Well, I can’t believe I don’t have this book in my hands yet, and I blame this website. “Unutterable rubbish!” I can hear him say it in his Upper Canada College-piqued Toronto accent. “Wild and wooly”? I suppose that’s a way to put it, especially since he insists on calling himself a survivor. Did he see his time in prison as some sort of cross between Midnight Express and Brideshead Revisited? And then the arcane-to-most-Canadians mention of Marshal Foch: who does he imagine his readers are? I’m guessing not me. And, finally, always coy, Black calls himself an over-achiever. He threatened to smash a guy’s face! Side note: if you Google image search “angry conrad black” and “conrad black”, the facial expressions are the same. The man’s in control.

The days were filled with media encounters and commercial initiatives as I twitch back to pecuniary life in consecutive places like a Wagnerian tenor doomed to play the recovering Brunhilda serially; but the nights were the sumptuous liver-busting dinners of Mayfair and Knightsbridge with sparkling conversation, uproarious gossip, spontaneous oratory. 

Wagnerian tenor, he says. Here’s what that means:

With the theme of Wagner, I might say that Black is a Nietzchean hero: he sees no ethical mistake in what he did. He puts his own decisions above good and evil, in a way that is more or less logically sound. When it comes to his bank account, morality is prattle, bourgeois even. The only immorality he wants to talk about? Passing moral judgement from a position of corruption:

The opening gun, to lay down fire before my arrival, came from News Corporation’s Sunday Times, which shouldered aside the very respected Eleanor Mills, and sent to Toronto their premier hit-person Camilla Long, who arrived bearing chocolates and nice photographs of my wife and her dogs. Since the tactics of that company and individual are fairly predictable, I went ahead with the interview, but arranged for a simultaneous article, by telephone, with The Mail on Sunday, in which I predicted the antics of News Corporation and described the London media, with conspicuous and numerous personal exceptions, as morally “the lowest mutation of human life” I had encountered, apart from American prosecutors.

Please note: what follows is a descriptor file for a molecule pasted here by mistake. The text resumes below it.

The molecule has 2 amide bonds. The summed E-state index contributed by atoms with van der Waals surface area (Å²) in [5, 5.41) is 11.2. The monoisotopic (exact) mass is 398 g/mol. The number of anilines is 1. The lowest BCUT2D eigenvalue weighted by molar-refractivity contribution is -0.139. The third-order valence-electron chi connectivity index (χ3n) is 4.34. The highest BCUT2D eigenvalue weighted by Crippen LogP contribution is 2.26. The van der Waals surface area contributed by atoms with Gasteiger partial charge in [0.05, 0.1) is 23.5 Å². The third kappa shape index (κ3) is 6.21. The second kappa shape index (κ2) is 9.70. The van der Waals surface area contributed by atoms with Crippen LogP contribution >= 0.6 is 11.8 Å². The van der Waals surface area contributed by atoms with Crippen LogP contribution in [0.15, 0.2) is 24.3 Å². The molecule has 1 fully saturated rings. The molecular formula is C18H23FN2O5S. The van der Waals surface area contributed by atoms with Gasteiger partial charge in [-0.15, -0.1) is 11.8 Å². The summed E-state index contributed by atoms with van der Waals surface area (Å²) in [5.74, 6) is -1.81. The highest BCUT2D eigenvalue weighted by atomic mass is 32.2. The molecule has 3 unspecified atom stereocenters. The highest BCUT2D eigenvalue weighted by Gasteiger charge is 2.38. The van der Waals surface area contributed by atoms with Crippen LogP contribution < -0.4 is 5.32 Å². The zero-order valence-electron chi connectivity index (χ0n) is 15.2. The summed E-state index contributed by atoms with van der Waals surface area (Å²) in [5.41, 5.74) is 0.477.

Yeah, the only thing lower than journalists? American prosecutors. Do I disagree with him? I can’t! I agree with him again, about Rupert Murdoch:

Rupert Murdoch — the greatest media proprietor in world history, a former competitor with whom my relations had been cordial for 25 years before the onset of my legal travails, who had since succumbed to sociopathic antagonism — graciously Tweeted that he was “saddened” by my description of him as a “psychopath”.

Conrad Black is dead set on destruction. He was reborn in prison to raise hell. But he’s not just being a punk. He’s profoundly spiritual. He knows who can judge him: God.

When I feel sinful, …I confess to ordained clergy, not to the media, and discharge the assigned penance. Contrary to agnostic myth, this does not eliminate guilt, but does ameliorate it. We are all sinners, and there is not a Manicheaen barrier between those who have been convicted of something and those who have not. 

Journalists! Prosecutors! Agnostics! Sinners and non-sinners! Gnostics? He’s taking everybody down. Except the clergy. But does he have anything nice to say about anyone? Whose side are you on, Black?

I must add my high opinion of Air Canada, now one of the world’s superior airlines, efficient and even stylish… I was reminded of the value of the queue, boarding my returning flight. Egalitarianism (though I had a premium ticket) is uplifting, and it was a relief not to be conspicuous nor to worry if I was being extravagant or self-indulgent as I often did on a company private aircraft (though they are certainly necessary sometimes, as when I left prison and the United States in May).

I wonder if Air Canada will add this to their media package. Unlikely. In the end, Black came out of London with something. I want to say a kind of hardening? In his own words, which I can’t do any justice to except to bring down to our level:

Unjust though it was that I was sent (twice) to prison, I have done my best to live up to the not disinterested assertion of the judge who sent me there that I am “a better person” for it.

I think he means, “I’ll stick my foot so far up your ass you’ll be shitting my pants for a week.”

About Matt Collins

Matt Collins is a musician (Ninja High School), cartoonist (Sexy), jock (Manhunt), and comedian (Matt Collins) in Toronto, Ontario. Please buy more Matt Collins. [Other Posts By Matt]